The number of businesses and firms that need corporate investigators is increasing year after year. A couple of years ago, individuals who wanted to become corporate investigators in the field of accounting would have simply needed to obtain a Certified Public Accountant designation in order to be considered competitive candidates for such a role, while a small percentage of Certified Public Accountants actually specialize in fraud investigation. As a result of the surge caused by the incidents of law enforcement, more and more expert witnesses and companies have started to feel the need to use corporate investigators. One of the most reputed organizations that focus on fraud investigation was created a little over 2 decades ago. Its name is the Association of Certified Fraud Examiners. This organization provides training for aspiring corporate investigators.
In order to become a certified fraud investigator, an individual simply needs to satisfy a couple of standards. The first standard requires the individual to become a member of the Association of Certified Fraud Examiners in good standing. The membership with this association must be paid on an annual basis and enables the individual to be incorporated on the rolls of all other individuals also interested in the study of fraud preclusion. The second standard is that the individual complete an undergraduate education or possess at least 2 years of professional experience in fraud investigation that would count for each year of academic study. This is equivalent to at least 4 years of experience in a field that is considered to be related to fraud. The third standard requires that the individual possess a high moral character and submit 3 referral letters. The fourth standard imposes that the individual agree to abide the Bylaws and Code of Professional Ethics of the Association of Certified Fraud Examiners.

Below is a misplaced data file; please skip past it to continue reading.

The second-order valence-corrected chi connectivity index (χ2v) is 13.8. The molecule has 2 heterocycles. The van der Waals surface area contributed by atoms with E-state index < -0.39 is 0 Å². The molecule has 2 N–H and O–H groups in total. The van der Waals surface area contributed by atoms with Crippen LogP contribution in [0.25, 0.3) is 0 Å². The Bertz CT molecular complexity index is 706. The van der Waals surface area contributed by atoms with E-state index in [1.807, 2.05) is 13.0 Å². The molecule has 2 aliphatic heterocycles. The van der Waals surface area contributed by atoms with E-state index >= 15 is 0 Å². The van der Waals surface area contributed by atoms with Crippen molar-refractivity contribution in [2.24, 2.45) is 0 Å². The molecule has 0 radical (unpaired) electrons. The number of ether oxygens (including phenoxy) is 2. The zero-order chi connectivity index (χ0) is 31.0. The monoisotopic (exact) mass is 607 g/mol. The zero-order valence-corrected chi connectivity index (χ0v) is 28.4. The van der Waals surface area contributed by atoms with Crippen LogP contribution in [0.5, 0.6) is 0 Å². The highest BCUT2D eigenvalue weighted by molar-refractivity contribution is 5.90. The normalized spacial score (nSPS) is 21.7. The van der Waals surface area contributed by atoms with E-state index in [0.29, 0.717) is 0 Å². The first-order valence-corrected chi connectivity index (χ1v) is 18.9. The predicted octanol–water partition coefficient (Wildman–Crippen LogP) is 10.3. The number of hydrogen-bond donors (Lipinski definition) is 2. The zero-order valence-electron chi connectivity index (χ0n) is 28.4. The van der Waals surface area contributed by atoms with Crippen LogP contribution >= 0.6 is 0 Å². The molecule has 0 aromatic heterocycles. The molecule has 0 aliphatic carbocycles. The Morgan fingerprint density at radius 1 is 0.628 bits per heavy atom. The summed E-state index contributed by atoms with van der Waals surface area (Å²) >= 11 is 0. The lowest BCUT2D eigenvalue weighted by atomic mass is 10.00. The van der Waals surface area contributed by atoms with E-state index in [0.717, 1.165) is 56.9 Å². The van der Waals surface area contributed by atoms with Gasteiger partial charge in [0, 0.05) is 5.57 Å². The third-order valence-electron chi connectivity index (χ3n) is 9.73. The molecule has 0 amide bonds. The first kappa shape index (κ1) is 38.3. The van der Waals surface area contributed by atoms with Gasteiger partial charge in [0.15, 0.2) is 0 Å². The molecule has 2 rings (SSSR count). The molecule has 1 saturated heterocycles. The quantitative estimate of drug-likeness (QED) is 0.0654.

We will only discuss about the first three standards. When it comes to fraud investigation, there are four major areas. The first area is the fraud prevention & deterrence, the second area is the fraudulent transactions & indications that the transactions have been covered up, the third area is fraud investigation, and the fourth area is the legal elements of fraud. The first discipline is the fraud prevention & deterrence. This discipline can teach an individual about the three facets of the fraud triangle. The individual will be taught about the reasons why some people engage in fraudulent activities and about how to prevent fraud from happening. The individual shall also be taught about fraud risk assessment and be instructed about the code of professional ethics of the Association of Certified Fraud Examiners.
The individual must be very careful to observe all the code otherwise they might lose their designation. The second discipline is the fraudulent financial transactions and the signs that those operations have been hidden. The individual will be taught about these two things and will need to figure out both the accounting theory and the auditing theory. The individual will not only receive instruction about what is called the fraud tree but also about the most important types of fraud crimes that are typically committed. In general, fraud crimes have one common factor, which if determined by the individual, can considerably reduce the amount of time spent on an investigation case. Other things such as internal controls, segregation of duties, and other techniques employed to spot fraud activities will also be taught to the person.
The third discipline is the fraud investigation. This basically engages teaching the individual about how to interview and interrogate witnesses and other people knowing about the fraud activity. Fraud investigation also consists of being able to get information from bank statements or public records that can help uncover fraudulent transactions.